Tuesday, 13 November 2012

Engine reluctant to start after a few weeks - then reluctant to stop

When we visited Ally and Ben a couple of weeks ago I thought it would be a good idea to start the engine as it hadn't run for a few weeks.

It was a mild sunny day and, after the usual checks, I disengaged the gearbox, opened the throttle, moved the key to the glowplugs position, counted to five and turned the engine over. And over, and over. After twenty seconds I released the starter key to give the battery a rest, and tried again. Another twenty seconds or so - and perhaps another - and, eventually, the Isuzu burst into life (to my great relief).

In the past it's fired from cold after no more than two seconds. Why did it take so long this time? Had the diesel drained back into the tank such that it needed to "self prime"? Could water in the fuel have been the problem? I know there was plenty of fuel in the tank as the engine had barely been used since filling up, and the Webasto had hardly been used either.

Once running I left it recharging the batteries for an hour and a half, then completely forgot how to switch it off!

How embarrassing!

I turn the key to the off position. Engine carries on. How do I stop it? I remember Tony Brooks advising that you should see what moves when switching off - if the engine has a solenoid-operated stop. Of course, I hadn't done that, so I didn't know what to move manually. Aargh!

And then... I remembered. It really had been too long since the last trip. There is a push button on the control panel coloured red and marked STOP.


A couple of days ago Ally and Ben took the boat out for a short cruise - the engine behaved itself. Note to self: Do not leave it too long between runs.


Captain Ahab said...

Halfie - probably not the answer but in cold weather I heat my glow plugs for 10 seconds, not five.

Nev Wells said...

I always count to 10.......... unless it a warm restart. Need to get on it more, helps remember how it all works ;-) At Bancroft basin our Ownerships boat would not stop keys buttons tried it all - turned out it was a sticking solenoid, we turned off the diesel, ran for ages afterwards, than told off as it was not the best thing to do, but lucky it was a self priming engine....?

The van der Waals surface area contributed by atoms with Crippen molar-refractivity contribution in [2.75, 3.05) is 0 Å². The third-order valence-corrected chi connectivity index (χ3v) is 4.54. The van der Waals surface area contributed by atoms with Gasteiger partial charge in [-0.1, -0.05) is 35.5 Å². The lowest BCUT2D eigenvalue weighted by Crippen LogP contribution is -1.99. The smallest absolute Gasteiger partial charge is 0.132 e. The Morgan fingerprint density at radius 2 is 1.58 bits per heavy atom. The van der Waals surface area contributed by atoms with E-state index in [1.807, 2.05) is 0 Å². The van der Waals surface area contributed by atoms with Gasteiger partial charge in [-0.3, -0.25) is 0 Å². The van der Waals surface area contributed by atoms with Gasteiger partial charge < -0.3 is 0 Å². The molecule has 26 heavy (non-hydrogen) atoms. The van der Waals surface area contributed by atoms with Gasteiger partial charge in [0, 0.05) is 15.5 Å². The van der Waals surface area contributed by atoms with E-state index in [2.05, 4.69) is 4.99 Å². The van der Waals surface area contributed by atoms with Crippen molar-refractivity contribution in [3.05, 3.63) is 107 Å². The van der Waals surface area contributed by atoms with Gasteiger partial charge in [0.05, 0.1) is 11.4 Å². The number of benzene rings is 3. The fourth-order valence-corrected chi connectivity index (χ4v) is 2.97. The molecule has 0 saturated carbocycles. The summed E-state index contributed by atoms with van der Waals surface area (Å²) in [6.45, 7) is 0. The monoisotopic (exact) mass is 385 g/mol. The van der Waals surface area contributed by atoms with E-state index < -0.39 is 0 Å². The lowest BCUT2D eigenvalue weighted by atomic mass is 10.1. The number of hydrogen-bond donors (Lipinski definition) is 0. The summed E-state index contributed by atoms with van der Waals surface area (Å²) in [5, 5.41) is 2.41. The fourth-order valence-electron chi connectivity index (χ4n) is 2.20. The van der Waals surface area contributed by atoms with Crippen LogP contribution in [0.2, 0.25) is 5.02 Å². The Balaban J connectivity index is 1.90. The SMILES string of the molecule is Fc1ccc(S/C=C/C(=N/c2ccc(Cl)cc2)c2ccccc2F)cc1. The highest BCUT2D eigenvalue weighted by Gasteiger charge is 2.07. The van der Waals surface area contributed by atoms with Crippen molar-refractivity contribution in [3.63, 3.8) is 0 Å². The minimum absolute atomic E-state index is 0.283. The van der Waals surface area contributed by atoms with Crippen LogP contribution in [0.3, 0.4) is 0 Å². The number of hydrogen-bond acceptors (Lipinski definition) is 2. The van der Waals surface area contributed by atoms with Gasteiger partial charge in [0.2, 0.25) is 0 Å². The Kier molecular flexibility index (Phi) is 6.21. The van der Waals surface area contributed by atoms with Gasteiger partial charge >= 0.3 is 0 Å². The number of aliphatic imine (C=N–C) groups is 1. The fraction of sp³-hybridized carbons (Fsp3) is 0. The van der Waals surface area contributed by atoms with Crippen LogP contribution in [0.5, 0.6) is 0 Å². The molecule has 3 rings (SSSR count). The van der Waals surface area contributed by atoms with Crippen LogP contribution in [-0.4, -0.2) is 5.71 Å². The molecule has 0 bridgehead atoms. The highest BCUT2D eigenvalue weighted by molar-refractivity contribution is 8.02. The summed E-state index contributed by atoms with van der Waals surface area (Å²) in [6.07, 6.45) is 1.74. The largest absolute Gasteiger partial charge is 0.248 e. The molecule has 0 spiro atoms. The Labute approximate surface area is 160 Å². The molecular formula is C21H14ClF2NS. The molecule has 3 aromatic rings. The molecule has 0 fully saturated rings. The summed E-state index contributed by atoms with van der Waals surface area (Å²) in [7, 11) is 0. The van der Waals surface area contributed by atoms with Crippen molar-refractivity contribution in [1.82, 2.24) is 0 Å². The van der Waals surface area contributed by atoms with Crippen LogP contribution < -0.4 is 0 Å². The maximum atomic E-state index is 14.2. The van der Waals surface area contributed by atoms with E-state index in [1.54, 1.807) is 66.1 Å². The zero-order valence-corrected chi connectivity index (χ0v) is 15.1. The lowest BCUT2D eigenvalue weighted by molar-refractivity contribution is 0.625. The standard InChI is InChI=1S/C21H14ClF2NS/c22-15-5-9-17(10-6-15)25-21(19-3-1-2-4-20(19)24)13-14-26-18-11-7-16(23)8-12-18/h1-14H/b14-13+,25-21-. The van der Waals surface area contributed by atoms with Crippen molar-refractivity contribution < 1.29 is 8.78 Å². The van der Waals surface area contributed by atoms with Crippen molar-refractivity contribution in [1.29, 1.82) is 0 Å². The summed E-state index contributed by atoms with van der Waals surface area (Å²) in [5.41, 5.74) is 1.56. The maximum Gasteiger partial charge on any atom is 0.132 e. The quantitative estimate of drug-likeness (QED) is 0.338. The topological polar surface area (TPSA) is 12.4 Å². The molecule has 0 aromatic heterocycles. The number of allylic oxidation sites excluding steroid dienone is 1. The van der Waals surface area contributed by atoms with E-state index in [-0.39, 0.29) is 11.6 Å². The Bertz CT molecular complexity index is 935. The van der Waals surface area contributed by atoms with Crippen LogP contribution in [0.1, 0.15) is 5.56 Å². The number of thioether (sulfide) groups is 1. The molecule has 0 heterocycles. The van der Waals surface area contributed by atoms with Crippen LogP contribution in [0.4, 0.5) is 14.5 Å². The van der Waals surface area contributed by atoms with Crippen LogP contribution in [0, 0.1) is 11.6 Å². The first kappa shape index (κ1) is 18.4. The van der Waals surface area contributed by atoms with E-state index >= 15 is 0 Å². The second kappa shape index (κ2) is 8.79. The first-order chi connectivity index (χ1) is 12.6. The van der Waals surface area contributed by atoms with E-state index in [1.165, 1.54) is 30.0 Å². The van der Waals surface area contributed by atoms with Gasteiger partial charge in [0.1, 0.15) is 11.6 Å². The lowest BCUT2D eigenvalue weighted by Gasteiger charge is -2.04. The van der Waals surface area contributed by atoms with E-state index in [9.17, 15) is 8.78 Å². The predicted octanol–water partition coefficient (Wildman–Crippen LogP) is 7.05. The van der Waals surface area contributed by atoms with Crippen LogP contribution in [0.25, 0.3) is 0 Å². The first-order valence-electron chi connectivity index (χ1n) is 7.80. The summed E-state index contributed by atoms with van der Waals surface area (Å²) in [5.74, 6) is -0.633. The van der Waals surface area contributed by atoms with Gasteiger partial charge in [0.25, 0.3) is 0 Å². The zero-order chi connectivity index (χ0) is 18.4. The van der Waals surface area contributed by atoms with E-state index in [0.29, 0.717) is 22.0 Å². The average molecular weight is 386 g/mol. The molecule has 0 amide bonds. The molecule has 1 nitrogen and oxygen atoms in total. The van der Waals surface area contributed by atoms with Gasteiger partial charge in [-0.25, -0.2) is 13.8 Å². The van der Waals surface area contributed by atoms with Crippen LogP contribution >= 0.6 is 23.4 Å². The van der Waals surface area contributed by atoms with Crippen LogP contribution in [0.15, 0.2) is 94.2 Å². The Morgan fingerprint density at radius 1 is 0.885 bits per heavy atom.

Bruce in Sanity said...


Beta now advises not to run the glow plugs for more than 5 secs, as they've had probs with them burning out…

You pays your money!

I've had our Beta reluctant to start twice in these circs - when the tank has been less than half full, I suspect the Hurricane, which shares a fuel feed, has pulled fuel out of the engine system. It's never been a problem otherwise.

A dodge to avoid it is to pump the priming button you'd use to bleed the system after changing the fuel filter a few times, just to shove diesel back into the injector pump.

I'm sure a query on CWDF would produce more authoritative responses!



Jim said...

The instructions for my Isuzu engine say to turn the key to the first position ( marked as "I" on your photo) for 5 seconds to pump fuel round the system then to turn it to the glow plug setting for "one minute"! In practice, unless it's been very cold for a long time I find 20 to 30 seconds sufficient.
I agree with your "note to self" though!

Halfie said...

Thanks for all the comments.

Andy, it was mild weather, and I think I did warm them up for longer the second time I tried starting.

Nev, you're right - more boating needed!

Bruce, I've also read somewhere about not having the glowplugs on for more than 5 seconds. Hmm - I haven't yet changed the fuel filter, and I don't know about a priming button. If the engine is self-priming - which I believe it is - would it have a priming button? You're right about CWDF, I might steel myself to try that... !

Jim, I'm not sure that the "I" position does anything other than energise circuits. I don't recall hearing a pump operating. One minute??? That seems excessive!

Bruce in Sanity said...


Don't know your engine specifically, but they are all pretty much alike. Self priming means that the injectors can self prime, but if you change the filter, you still have to pump fuel out of the tank into the new filter. On the Beta, there's a button on top of the filter housing, and a bleed screw just below. You open the bleed screw and pump away until air free fuel emerges.

After that, starting the engine will sort the rest out. What I'm suggesting is to leave the bleed screw alone and just pump the button - it normally feels quite hard to move, as you expect.



Halfie said...

Bruce, thanks for that. I'll have a look for the priming button next time I'm aboard (in a couple of weeks time).